In the next update, I'll detail the fun of moving the TS140 guts into a new case and some additional decisions required based on the number of drives needed.

Wednesday, March 1, 2017

Time for a (NAS) Change

I have been running the DVR feature of Plex for several months now.  During the same time the message "this server is not powerful enough to convert video" kept popping up intermittently preventing some videos from playing.  Oddly enough, it doesn't happen all of the time on all shows, but enough to be more than annoying.  Another thing I couldn't understand is why it was trying to transcode video at all when I have this option turned off for local streaming.

I was finally able to determine that the tuners record TV shows using the older MPEG-2 video standard which is still used to broadcast HD television today.  On the other hand, Plex wants to stream video using the newer H.264 standard.  Therefore, Plex will convert recorded TV shows on-the-fly (transcode) when streaming to Plex clients.

My existing NAS is a Synology DS713+ running Plex Media Server along with several other applications.  Upon researching this problem, I found a list of compatible NAS devices along with performance notes here: Plex NAS Compatibility List.

What this list tells me is that I have to spend around $1500 to get a Synology box that does not have any problems streaming 1080P HD video (mostly due to the requirement a modern Intel Core I3 CPU or higher).  I love my Synology but not that much - its hard to justify that kind of coin when I can build a system twice as powerful for half the price (or better).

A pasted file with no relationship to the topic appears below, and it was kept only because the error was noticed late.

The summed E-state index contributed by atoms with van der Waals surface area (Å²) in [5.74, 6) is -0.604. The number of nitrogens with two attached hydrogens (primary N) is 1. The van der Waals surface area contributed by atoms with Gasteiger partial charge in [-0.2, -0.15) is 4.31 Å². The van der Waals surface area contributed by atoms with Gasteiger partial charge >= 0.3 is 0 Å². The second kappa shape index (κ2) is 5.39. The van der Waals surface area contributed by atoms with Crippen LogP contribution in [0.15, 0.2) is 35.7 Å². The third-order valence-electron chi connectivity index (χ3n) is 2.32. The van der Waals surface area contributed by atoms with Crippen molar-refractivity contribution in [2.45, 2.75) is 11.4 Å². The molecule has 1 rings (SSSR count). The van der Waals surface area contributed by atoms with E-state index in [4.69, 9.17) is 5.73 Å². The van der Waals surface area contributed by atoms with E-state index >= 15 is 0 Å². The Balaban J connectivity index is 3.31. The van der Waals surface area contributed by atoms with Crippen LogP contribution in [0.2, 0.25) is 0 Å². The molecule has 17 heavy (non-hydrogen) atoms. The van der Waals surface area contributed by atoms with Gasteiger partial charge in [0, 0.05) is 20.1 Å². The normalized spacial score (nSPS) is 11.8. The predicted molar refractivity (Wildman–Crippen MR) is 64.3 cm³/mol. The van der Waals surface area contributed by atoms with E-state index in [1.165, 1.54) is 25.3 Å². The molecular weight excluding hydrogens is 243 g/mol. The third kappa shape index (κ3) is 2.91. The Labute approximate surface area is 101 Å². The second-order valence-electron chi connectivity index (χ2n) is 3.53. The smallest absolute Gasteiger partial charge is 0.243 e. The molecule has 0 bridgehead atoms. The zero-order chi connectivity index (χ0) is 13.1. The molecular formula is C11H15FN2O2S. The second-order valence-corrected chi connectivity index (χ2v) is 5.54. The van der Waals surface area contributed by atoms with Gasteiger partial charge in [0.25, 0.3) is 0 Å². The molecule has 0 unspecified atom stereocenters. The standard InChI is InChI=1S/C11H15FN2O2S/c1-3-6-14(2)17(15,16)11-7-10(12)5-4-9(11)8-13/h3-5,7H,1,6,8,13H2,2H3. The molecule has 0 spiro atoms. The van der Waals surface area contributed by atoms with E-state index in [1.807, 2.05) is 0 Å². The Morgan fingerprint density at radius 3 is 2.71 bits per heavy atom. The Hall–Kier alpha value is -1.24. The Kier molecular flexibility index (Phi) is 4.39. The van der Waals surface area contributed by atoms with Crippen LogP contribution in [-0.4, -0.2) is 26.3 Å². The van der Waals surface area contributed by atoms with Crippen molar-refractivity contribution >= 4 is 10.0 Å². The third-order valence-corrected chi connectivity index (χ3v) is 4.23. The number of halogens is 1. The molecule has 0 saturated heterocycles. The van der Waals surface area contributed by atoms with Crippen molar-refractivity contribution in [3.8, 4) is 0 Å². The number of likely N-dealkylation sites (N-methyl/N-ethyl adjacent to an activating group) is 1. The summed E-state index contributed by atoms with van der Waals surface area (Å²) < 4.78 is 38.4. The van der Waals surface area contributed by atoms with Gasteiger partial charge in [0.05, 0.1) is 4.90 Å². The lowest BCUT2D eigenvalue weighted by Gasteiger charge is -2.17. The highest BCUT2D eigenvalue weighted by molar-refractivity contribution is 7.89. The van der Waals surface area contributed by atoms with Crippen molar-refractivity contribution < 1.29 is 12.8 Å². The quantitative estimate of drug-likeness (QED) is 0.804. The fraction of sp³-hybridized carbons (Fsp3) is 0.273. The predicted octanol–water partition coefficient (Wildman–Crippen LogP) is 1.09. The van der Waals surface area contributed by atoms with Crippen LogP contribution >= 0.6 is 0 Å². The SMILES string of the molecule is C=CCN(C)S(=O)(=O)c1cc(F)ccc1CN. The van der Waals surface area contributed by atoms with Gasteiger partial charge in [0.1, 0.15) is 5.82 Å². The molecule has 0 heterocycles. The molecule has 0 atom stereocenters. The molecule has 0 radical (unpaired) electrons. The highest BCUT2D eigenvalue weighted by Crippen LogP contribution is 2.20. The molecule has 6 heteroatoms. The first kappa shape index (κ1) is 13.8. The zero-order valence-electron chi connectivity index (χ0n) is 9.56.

So now I've decided to build my own.  I used to build and repair systems over twenty years ago and its interesting how little has really changes with system components.  I have spare disks, a RAID controller (if needed) and so my requirements are relatively light:
Form-factor: Tower
CPU: Xeon proc (no more problems with transcoding)
Memory: At least 4GB ECC RAM but expandable
Disk: capable of at least 4 disks, hot-swappable nice-to-have]
Quiet (will live in my office)
Cheap (I'm poor... and cheap)

I narrowed the system choice down to the Dell PowerEdge T20 or the Lenovo ThinkServer TS140.  These units are nearly identical and I wanted to go with the Dell but the ThinkServer prides itself in being quiet (26 decibels) and has an extra PCI slot that pushed it over the 'edge (hidden pun).  I ordered the ThinkServer from eBay/Newegg here: Lenovo ThinkServer TS140 70A4003AUX Tower Server